We only milk Belle so it’s easy for us to milk her, filter the milk, and get it into our refrigerator within an hour of milking. Her milk is really sweet for at least 5 days before the sugars start decreasing but even at 10 days her milk still tastes better than milk from the grocery store. Grocery store milk is usually good for 1 to 5 days past the expiration date or the sell-by date.
Clemson University did a study on the safe handling of milk and dairy products that you might find interesting. They say that milk should be stored well below 40°F (4°C) to protect the milk’s quality. Otherwise, it will start to show signs of spoilage like curdling and developing a sour odor and off-flavors. We set our refrigerators at a safe temperature between 37°F and 39°F (3°C to 4°C).
So How Long Can Cow Milk Sit Out?
Answer: Raw cow milk is full of good, alive things that keep it safe almost indefinitely when it is left out. The good guys outnumber and kill off any bad guys that might be introduced. However, milk will start to turn sour after one day out. But sour milk is great for making waffles, cornbread, and marinades, so don’t throw it out! After the second day, raw milk will clabber and turn into a yogurt and cheese-like consistency. The whey separates from the fat particles during this time but it’s still perfectly safe to consume. You are basically culturing your milk as it sits out. The longer it sits out, the more whey comes out of the curds and the end result is similar to sour cheese.
A carton of milk from the grocery store has been pasteurized and all the beneficial things were killed during the heating process. Therefore, there is nothing good left in the milk to fight off small amounts of bad bacteria that may be introduced. By contrast, raw milk doesn’t have to be pasteurized and is actually healthier for you if you don’t pasteurize it.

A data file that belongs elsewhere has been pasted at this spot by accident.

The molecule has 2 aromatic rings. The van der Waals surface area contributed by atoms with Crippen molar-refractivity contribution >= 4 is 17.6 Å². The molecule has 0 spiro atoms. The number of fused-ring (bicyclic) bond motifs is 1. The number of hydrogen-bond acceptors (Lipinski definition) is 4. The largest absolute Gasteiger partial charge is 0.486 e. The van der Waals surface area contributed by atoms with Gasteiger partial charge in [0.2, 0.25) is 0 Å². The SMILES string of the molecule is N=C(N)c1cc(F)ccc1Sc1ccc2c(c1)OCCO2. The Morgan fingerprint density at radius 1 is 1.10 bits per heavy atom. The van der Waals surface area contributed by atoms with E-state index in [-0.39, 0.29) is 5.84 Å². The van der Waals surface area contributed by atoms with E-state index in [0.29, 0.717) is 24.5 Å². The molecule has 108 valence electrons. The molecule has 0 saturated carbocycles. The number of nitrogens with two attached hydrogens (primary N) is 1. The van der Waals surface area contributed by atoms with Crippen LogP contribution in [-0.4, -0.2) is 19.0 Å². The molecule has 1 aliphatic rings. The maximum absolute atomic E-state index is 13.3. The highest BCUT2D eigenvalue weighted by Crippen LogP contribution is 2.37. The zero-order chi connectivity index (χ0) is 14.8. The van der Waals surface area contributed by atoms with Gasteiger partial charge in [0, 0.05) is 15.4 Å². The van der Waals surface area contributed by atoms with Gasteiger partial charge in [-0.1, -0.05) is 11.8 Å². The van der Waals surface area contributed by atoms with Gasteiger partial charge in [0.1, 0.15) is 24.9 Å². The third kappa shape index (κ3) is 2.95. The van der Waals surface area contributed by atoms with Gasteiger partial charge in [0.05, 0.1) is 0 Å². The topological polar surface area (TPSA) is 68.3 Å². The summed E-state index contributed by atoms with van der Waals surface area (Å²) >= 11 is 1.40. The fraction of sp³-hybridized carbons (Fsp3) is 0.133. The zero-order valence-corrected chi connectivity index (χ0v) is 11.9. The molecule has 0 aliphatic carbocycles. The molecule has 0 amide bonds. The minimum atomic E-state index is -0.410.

When pasteurized milk is left out at room temperature it will start to spoil quickly. Food safety experts at the U.S. Food and Drug Administration say that leaving perishable food out for 2 hours or more allows harmful bacteria and spoilage bacteria to develop rapidly. Furthermore, the time frame is 1 hour when the temperature is 90°F (32°C) or hotter. They have additional information and specify that the danger zone for food poisoning is from 40°F to 140°F (4°C to 60°C).
But raw milk is different! So don’t be frightened to let your raw milk sit out to sour and clabber.
Experiment: How Long Can Cow Milk Sit Out?
In order to prove what I say above regarding the safety of leaving raw milk out on the counter, I did an experiment and documented the results. It’s fascinating how raw milk changes and cultures from one product to another product entirely!
Day 0 of How Long Can Cow Milk Sit Out?
I poured a cup of cold, fresh milk and left it on the counter. It tasted sweet and good.
Day 1 of How Long Can Cow Milk Sit Out?
After 24 hours, the cup of milk still looked like milk but I could see that the fat particles were starting to come together. It smelled only slightly sour.
Day 2 of How Long Can Cow Milk Sit Out?
After 48 hours, the cup of milk had definitely started separating into curds and whey. It did smell sour and I had no desire to taste any of it.
Day 3 of How Long Can Cow Milk Sit Out?
After 72 hours, the cup of milk had separated even more into curds and whey. The volume of whey had doubled and I poured off the whey into a separate glass. Interestingly, the smell was starting to turn sweet again and was less sour. I have no idea if that is normal for raw milk, or Belle’s milk, or for my kitchen environment.
Because it smelled sweeter and I was curious, I tasted the curds after I poured off the whey. It tasted a lot like tangy yogurt!
Day 4 of How Long Can Cow Milk Sit Out?
After 96 hours, more whey came out of the shrinking curds and I decided to drain it in a flour sack towel hanging from my upper cabinet door knob.
I tasted the curds and they tasted more sour than the previous day and less desirable. I’m thinking that sour cheese probably doesn’t have a market. But Day 3 cheese…that’s another story!
I do want to stress that the smell and taste of the raw milk (and eventually curds) went from sweet to sour but it never got to the level of putrid like it was bad milk or rotten milk. Culturing and fermenting happens naturally in a raw dairy product and it is still safe to consume. Fermented milk products are created when milk ferments with specific kinds of bacteria called Lactobacilli or Bifidobacteria. These are already present in raw milk and are the most well-known probiotic organisms.
I stopped the experiment on Day 4 because I was pretty sure the curds would continue to shrink and get more sour as time went on. But I didn’t throw out the curds and whey!
Since the curds and whey were cultured and full of good bacteria, I gave them to the dogs and chickens who gobbled them up fast.
I hope this post was informative and maybe calmed your fears about the safety of consuming raw milk!